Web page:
August 14, 2020 | Written By Catherine Deist
You probably have not thought much about an Article 15 unless you have received one. You only have days to respond, so you must act quickly. This article goes over the five things you must know if you receive an Article 15. To clarify, “Article 15” is a term most commonly used by the Army and the Air Force to refer to Non-Judicial Punishment or “NJP.” In the Navy, it is also sometimes referred to as a “Captain’s Mast.” The statutory authority for an Article 15 is in the Manual for Courts-Martial (MCM), which is used by all the branches of the military, including the Coast Guard.
1. The first thing you must know if you receive an Article 15 is why you are receiving an Article 15: it’s because your commander believes that you did something in violation of the UCMJ, and - quite frankly - he or she wants to punish you for it without going through the trouble of taking you to a court-martial. So, it is important to understand that commanders use Article 15s as a tool to punish members for committing minor offenses under the UCMJ. There is no federal conviction that will follow you outside of the military; just punishment (but no jail time) and of course, the Article 15 stays as a part of your permanent record.
2. The second thing you must know if you receive an Article 15 is that you do not have to accept it, UNLESS you are attached to or embarked on vessel. After talking with your attorney, you may decide that you would prefer to turn down your Article 15 and force your commander to take you to a court-martial where you must be found guilty beyond a reasonable doubt. If you win, case closed! However, if you choose to take your case to a court-martial and you LOSE, you have a federal conviction that will follow you outside of the military, and you face the possibility of serving jail time.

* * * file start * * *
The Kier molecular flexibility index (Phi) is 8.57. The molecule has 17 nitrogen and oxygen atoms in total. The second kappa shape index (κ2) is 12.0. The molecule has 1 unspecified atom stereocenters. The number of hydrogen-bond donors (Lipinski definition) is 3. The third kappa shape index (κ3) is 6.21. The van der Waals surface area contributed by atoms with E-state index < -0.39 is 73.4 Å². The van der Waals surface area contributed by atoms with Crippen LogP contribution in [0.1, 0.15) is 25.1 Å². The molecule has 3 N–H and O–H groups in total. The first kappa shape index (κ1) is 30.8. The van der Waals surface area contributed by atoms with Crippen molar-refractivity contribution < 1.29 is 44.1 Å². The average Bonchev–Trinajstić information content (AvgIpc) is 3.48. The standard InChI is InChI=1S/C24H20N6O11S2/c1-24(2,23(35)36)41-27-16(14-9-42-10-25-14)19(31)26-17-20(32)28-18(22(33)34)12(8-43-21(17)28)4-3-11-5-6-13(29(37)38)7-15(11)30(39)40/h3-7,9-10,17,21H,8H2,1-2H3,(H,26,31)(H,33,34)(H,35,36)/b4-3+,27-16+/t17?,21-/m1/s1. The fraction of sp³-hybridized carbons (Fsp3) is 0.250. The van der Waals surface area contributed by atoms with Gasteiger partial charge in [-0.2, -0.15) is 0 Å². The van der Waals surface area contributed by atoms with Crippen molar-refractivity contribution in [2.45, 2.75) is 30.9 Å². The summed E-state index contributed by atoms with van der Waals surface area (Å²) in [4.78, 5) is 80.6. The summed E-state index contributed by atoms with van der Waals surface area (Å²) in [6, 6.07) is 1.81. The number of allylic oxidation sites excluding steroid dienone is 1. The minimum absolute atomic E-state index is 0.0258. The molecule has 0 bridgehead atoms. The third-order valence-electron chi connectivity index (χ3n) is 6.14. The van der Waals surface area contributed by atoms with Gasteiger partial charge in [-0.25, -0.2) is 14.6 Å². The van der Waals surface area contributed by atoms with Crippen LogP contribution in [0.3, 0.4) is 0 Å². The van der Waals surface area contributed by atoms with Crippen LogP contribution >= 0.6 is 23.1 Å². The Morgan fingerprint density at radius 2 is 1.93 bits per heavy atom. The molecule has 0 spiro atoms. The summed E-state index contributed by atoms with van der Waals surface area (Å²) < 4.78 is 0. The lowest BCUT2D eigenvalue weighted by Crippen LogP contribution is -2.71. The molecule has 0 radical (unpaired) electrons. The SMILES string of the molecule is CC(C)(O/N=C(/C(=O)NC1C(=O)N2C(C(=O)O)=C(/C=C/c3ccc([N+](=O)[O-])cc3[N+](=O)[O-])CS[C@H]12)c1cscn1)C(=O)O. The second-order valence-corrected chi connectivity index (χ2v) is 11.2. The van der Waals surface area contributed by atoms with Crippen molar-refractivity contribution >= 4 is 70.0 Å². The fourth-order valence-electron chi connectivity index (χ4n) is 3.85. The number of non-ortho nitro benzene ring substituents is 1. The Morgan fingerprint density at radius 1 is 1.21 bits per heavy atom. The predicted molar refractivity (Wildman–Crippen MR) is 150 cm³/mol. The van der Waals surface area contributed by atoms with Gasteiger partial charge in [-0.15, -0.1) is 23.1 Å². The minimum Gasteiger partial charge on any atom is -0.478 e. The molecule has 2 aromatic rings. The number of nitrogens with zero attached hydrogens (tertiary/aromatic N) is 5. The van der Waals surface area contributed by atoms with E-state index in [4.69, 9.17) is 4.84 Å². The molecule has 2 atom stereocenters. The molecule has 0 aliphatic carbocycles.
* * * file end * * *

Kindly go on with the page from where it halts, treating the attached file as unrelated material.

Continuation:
3. The third thing that you must know if you receive an Article 15 is that the act of accepting an Article 15 is not an admission of guilt. Instead, after considering all the possible consequences, you may choose to accept the Article 15 to prevent from exposing yourself to more risk. Think of an Article 15 as simply a different route or avenue for handling your case (as opposed to a court-martial). But in simpler terms, accepting an Article 15 says to your commander, “I’ll let you decide if I am guilty and how to punish me.”
4. The fourth thing that you must know is that if you choose to accept the Article 15, you still get an opportunity to respond and “plead your case,” or you can choose to admit guilt and ask for lenient punishment. In your response, you can state all the reasons why you should not receive the Article 15 at all or why punishment should be lenient: maybe there is missing evidence, you are actually innocent, or certain punishment would be unfairly detrimental to you.
5. The fifth thing that you should know is that there will be lasting consequences if you accept an Article 15. The immediate consequences, of course, is the punishment you receive. That punishment can range from extra duty to reduction in rank. BUT, did you know that an Article 15 has long-lasting effects? For example, an Article 15 could become the basis for an administrative discharge, and result in a negative service characterization. If that is the case, it could affect your Veteran benefits, and will be reflected on your DD214. If your Command does not discharge you, an Article 15 will likely prevent you from re-enlistment or making your next rank. Although accepting an Article 15 may ultimately be the best choice for you, you should understand the effects that an Article 15 will have on your career.
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Catherine Deist focuses her practice on military members who are facing court-martial, court-martial appeal, nonjudicial punishment/letters of reprimand, administrative separation/board of inquiry, or investigation. Additionally, she represents former military members who are seeking a discharge upgrade or a correction of military records. As a military spouse and a former Air Force JAG, Ms. Deist understands firsthand the complex issues that military members and their families face.
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